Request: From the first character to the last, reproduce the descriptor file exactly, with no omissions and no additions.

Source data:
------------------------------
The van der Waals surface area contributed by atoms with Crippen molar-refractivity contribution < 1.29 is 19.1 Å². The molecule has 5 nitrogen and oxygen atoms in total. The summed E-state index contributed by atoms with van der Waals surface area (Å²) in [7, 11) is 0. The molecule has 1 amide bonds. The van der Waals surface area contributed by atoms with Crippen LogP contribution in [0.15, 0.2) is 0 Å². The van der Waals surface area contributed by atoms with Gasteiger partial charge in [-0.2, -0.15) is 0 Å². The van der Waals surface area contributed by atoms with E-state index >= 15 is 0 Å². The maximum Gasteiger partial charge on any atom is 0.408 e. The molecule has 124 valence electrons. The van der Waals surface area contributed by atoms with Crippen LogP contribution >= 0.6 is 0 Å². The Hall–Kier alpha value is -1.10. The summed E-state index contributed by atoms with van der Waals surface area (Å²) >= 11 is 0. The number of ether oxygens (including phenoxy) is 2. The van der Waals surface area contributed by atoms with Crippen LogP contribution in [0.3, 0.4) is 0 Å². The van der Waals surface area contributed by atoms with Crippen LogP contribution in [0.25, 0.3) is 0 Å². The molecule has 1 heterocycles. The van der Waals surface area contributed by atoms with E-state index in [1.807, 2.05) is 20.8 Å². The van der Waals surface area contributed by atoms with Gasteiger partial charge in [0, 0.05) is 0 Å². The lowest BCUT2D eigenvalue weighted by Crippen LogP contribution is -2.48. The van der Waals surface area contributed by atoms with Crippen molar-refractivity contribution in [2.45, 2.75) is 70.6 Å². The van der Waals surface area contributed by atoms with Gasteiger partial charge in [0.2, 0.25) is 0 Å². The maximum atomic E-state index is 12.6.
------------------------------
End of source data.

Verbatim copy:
The van der Waals surface area contributed by atoms with Crippen molar-refractivity contribution < 1.29 is 19.1 Å². The molecule has 5 nitrogen and oxygen atoms in total. The summed E-state index contributed by atoms with van der Waals surface area (Å²) in [7, 11) is 0. The molecule has 1 amide bonds. The van der Waals surface area contributed by atoms with Crippen LogP contribution in [0.15, 0.2) is 0 Å². The van der Waals surface area contributed by atoms with Gasteiger partial charge in [-0.2, -0.15) is 0 Å². The van der Waals surface area contributed by atoms with E-state index >= 15 is 0 Å². The maximum Gasteiger partial charge on any atom is 0.408 e. The molecule has 124 valence electrons. The van der Waals surface area contributed by atoms with Crippen LogP contribution >= 0.6 is 0 Å². The Hall–Kier alpha value is -1.10. The summed E-state index contributed by atoms with van der Waals surface area (Å²) >= 11 is 0. The number of ether oxygens (including phenoxy) is 2. The van der Waals surface area contributed by atoms with Crippen LogP contribution in [0.3, 0.4) is 0 Å². The van der Waals surface area contributed by atoms with Crippen LogP contribution in [0.25, 0.3) is 0 Å². The molecule has 1 heterocycles. The van der Waals surface area contributed by atoms with E-state index in [1.807, 2.05) is 20.8 Å². The van der Waals surface area contributed by atoms with Gasteiger partial charge in [0, 0.05) is 0 Å². The lowest BCUT2D eigenvalue weighted by Crippen LogP contribution is -2.48. The van der Waals surface area contributed by atoms with Crippen molar-refractivity contribution in [2.45, 2.75) is 70.6 Å². The van der Waals surface area contributed by atoms with Gasteiger partial charge in [0.2, 0.25) is 0 Å². The maximum atomic E-state index is 12.6.